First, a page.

The governors of Nigeria’s 36 states approved on Thursday the release of $1 billion from the country’s Excess Crude Account to fight the Boko Haram Islamist terrorists in northeastern Nigeria.
The so-called Excess Crude Account holds foreign reserves from Nigeria’s excess earnings from crude oil sales.
The Governor of Gombe State, Ibrahim Hassan Dankwambo, pegged the balance of the Excess Crude Account at $2.317 billion as of December 13, 2017, the Governor of Edo State, Godwin Obaseki, said on Thursday.
“We are pleased with the federal government achievements in the insurgency war and in that vein state governors have approved that the sum of $1 billion be taken from the excess crude account by the federal government to fight the insurgency war to its conclusion,” Obaseki told reporters, as quoted by Reuters.
Military sources have told Reuters that Nigeria’s soldiers are underpaid and undersupplied, and some have alleged that their superior officers might be skimming from supplies.
The release of such a large sum could raise concerns about corruption on the one hand, and on the other hand, it could mean that Nigeria is not close to totally defeating the Boko Haram insurgents.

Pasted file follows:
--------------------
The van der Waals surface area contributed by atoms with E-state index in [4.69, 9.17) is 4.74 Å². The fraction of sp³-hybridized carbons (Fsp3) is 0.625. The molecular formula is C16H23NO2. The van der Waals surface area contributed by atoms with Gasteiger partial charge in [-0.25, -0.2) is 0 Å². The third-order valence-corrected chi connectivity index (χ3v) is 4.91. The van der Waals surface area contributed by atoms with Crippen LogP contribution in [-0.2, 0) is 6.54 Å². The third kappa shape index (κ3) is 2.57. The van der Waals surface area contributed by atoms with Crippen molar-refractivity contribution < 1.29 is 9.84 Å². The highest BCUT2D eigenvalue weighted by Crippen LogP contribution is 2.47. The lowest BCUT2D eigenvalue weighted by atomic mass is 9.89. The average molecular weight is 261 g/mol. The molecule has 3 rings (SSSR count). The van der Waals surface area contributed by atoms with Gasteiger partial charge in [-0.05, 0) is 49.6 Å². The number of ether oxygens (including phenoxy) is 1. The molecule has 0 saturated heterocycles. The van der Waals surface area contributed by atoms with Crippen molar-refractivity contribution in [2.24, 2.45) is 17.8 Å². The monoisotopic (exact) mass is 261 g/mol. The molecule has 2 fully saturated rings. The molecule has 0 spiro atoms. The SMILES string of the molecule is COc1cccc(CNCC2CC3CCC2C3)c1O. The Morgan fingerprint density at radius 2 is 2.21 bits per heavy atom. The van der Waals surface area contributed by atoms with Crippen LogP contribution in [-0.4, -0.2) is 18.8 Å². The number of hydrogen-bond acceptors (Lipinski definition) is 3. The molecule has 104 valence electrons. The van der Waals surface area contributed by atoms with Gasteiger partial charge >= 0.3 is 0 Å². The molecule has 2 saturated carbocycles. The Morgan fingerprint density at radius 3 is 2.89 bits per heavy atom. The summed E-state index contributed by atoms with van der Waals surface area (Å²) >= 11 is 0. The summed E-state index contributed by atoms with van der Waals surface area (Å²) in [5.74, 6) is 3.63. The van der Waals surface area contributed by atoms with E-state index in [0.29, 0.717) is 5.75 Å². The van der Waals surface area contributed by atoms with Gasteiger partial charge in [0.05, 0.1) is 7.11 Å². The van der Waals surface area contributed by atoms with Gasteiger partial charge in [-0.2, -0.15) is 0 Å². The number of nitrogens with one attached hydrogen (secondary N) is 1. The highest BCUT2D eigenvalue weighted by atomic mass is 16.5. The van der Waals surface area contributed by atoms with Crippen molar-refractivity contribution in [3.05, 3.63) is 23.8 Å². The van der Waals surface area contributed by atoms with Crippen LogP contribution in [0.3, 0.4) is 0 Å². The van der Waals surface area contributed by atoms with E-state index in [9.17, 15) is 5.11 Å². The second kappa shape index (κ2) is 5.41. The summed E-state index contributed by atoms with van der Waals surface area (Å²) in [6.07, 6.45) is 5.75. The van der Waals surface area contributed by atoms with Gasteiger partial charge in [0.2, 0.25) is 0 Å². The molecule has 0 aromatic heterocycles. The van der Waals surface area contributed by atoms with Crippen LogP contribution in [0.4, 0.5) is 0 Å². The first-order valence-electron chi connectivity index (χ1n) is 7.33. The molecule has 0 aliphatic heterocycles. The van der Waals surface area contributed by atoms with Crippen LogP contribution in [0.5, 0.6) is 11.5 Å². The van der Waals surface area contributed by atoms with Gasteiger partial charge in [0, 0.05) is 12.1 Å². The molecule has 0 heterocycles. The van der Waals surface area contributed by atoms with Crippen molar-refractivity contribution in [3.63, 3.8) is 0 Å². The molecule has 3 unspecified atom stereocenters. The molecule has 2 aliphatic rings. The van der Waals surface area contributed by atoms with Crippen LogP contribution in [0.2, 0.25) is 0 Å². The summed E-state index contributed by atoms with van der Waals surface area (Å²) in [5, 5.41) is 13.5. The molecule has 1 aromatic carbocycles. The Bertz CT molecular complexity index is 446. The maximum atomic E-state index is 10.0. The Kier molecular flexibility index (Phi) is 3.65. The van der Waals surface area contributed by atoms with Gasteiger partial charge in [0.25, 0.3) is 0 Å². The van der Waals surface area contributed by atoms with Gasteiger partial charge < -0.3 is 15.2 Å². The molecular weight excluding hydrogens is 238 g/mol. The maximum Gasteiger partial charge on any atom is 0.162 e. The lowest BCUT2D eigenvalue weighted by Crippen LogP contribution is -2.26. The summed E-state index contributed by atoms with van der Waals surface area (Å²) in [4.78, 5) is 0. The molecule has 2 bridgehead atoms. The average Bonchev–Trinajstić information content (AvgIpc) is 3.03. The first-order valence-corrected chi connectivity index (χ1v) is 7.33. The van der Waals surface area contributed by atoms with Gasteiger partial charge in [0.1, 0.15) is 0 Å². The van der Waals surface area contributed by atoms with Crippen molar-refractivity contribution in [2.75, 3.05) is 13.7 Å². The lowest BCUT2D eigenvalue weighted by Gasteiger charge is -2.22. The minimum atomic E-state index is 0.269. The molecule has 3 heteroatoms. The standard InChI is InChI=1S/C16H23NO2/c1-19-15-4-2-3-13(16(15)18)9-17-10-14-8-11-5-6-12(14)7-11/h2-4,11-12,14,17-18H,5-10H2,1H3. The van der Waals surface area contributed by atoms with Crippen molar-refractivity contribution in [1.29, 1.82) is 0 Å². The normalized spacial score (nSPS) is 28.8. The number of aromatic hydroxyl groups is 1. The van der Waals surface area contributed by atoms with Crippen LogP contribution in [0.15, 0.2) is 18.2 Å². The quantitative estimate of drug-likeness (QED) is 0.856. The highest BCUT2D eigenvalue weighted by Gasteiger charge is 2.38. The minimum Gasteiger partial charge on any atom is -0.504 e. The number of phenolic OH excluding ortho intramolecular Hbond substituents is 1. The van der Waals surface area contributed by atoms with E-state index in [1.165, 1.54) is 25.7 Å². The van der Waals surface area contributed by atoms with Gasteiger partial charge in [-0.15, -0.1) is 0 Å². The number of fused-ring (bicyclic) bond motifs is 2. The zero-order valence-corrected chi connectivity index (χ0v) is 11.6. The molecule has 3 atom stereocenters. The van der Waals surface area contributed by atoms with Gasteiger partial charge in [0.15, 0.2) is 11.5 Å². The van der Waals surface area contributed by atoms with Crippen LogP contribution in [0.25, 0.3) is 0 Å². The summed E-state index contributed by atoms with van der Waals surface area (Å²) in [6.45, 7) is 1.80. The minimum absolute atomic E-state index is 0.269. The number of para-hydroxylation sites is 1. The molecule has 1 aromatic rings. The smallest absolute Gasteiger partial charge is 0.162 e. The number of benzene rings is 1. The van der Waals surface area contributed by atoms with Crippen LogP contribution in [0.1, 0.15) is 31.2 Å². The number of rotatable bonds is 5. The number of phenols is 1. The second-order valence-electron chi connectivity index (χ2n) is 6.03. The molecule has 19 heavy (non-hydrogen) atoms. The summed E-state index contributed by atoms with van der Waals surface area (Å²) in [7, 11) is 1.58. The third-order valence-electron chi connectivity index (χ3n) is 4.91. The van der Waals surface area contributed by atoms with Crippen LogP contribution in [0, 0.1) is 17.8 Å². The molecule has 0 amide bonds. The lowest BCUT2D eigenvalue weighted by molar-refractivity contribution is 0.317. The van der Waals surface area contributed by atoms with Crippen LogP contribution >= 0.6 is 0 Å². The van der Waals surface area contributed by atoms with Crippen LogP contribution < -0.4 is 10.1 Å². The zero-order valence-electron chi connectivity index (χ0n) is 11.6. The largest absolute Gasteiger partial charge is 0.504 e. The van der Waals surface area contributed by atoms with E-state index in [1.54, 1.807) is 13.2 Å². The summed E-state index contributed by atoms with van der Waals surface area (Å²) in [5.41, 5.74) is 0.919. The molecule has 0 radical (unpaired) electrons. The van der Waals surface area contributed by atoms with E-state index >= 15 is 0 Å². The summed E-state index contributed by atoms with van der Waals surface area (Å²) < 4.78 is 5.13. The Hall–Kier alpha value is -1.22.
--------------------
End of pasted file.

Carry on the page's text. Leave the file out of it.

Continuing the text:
Earlier this year, Nigeria suspended crude oil exploration activities in the Chad Basin in northeastern Borno state following the kidnapping of at least 10 people who were contracted to carry out oil exploration research in the area by gunmen believed to be members of Boko Haram.
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Last week, Nigeria’s military sacked the commander leading the fight against Boko Haram, Major General Ibrahim Attahiru. Since the Boko Haram insurgency began in 2009, more than 20,000 people have been killed and thousands kidnapped.
Although President Muhammadu Buhari said at the end of 2015 that the terrorists were “technically defeated”, Boko Haram has continued to conduct bomb and gun attacks in the country’s northeast.
By Tsvetana Paraskova for Oilprice.com
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Tsvetana is a writer for Oilprice.com with over a decade of experience writing for news outlets such as iNVEZZ and SeeNews.